I’ve been going to Spooky Empire since literally the first week that I moved to Florida. It was just a convention that happened to be going on around me with a great guest list and I needed to decompress and have some fun after an exhausting move, so I went. And I’ve attended every single one since. Some of them turn out better than others and that almost always comes down to the venue, especially if it’s a new location. This past weekend’s Spooky Empire saw a bigger turnout than ever before, and that came with some issues in addition to the exciting positives of longtime fans getting to finally meet their heroes in person, which is the magical thing that a convention like Spooky Empire offers.
The guest list for this event was insane. It was headlined by an incredible X-Files reunion. Not only were David Duchovny and Gillian Anderson in attendance, but they were joined by Mitch Pileggi, Robert Patrick and William B. Davis, all of whom were also integral to the series. In fact, the X-Files cast was clearly such a huge draw for so many people that there were times when it felt almost more like an X-Files convention than a general horror one.
Of course, there were tons of other celebrities in attendance as well, from Cassandra Peterson (in character and costume as Elvira for a photo op on Friday) to the cast of House of 1,000 Corpses, not to mention Jen & Sylvia Soska and Spooky Empire regulars like Ricou Browning and Alex Vincent. It seemed like there were some major strides being taken to make sure that this would be the biggest Spooky Empire ever, including the very first Spooky Empire convention exclusive in the form of an Elvira Funko Pop that would only be sold at the convention and never be made available again.
And that—in a couple of different ways, I think—caused problems. The biggest of them being that this was the biggest Spooky Empire ever with the highest attendance they had ever seen, yet it felt small. The venue felt about as big as the Whyndham, where they hold their smaller April shows, at least in terms of general convention space. That meant a whole lot of people crammed into not a ton of space and it felt a little uncomfortable at times, even if it was actually well organized and very easy to navigate.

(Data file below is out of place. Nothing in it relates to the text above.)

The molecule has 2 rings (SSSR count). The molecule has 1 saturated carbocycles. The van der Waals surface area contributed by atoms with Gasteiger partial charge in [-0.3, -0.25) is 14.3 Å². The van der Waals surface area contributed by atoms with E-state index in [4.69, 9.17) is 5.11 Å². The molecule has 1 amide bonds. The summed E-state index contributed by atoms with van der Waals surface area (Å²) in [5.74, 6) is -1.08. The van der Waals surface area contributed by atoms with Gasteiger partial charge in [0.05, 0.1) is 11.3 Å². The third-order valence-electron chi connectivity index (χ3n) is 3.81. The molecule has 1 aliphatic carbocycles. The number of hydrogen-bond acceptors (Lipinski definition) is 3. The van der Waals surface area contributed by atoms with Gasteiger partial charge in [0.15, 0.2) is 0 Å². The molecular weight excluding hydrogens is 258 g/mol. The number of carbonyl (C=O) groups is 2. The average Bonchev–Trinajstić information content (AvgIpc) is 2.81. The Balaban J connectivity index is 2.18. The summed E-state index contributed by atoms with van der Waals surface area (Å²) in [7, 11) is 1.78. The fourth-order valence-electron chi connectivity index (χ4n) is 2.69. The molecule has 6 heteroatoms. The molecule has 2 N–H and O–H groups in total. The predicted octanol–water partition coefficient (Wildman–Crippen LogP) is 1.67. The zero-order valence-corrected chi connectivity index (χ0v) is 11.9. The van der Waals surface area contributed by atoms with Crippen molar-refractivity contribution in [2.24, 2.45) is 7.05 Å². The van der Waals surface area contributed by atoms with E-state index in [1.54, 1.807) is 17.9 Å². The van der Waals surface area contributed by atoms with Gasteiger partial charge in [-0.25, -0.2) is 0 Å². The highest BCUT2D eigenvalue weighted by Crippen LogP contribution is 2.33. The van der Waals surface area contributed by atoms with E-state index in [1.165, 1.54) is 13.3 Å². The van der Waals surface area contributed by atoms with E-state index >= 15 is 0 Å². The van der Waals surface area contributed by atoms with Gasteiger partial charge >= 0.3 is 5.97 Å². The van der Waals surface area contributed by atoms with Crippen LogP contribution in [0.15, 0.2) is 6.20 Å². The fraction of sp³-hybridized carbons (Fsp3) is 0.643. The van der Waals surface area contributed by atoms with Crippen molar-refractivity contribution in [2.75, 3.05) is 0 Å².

There’s also no way to write a recap of the event without discussing the events that occurred on Friday evening. In all honesty, I was hosting a trivia event of my own at the time, so I was in one of the panel rooms and so even though I saw what was going on, I didn’t see much of it nor did I see it for very long. As I understand it, here’s what happened: people lined up hours in advance for the chance to get their hands on the limited edition Funko Pop figure. In a situation beyond Spooky Empire’s control, only a very limited supply—about 400—of the already limited figure showed up.
When they realized barely any of them would get the chance to actually get their hands on the figure, people basically lost their minds. There was shouting, chanting—a few people blaming Elvira herself even sounded like they were shouting “lock her up”—fights broke out and there was even—by all accounts—some minor rioting. Fire alarms were pulled, which was what led me out into the hall from the event I was hosting to see some of what was going on for myself. The police were called in to break it up and escort people out and, to Spooky’s credit, the situation was handled quickly and things did return to normal.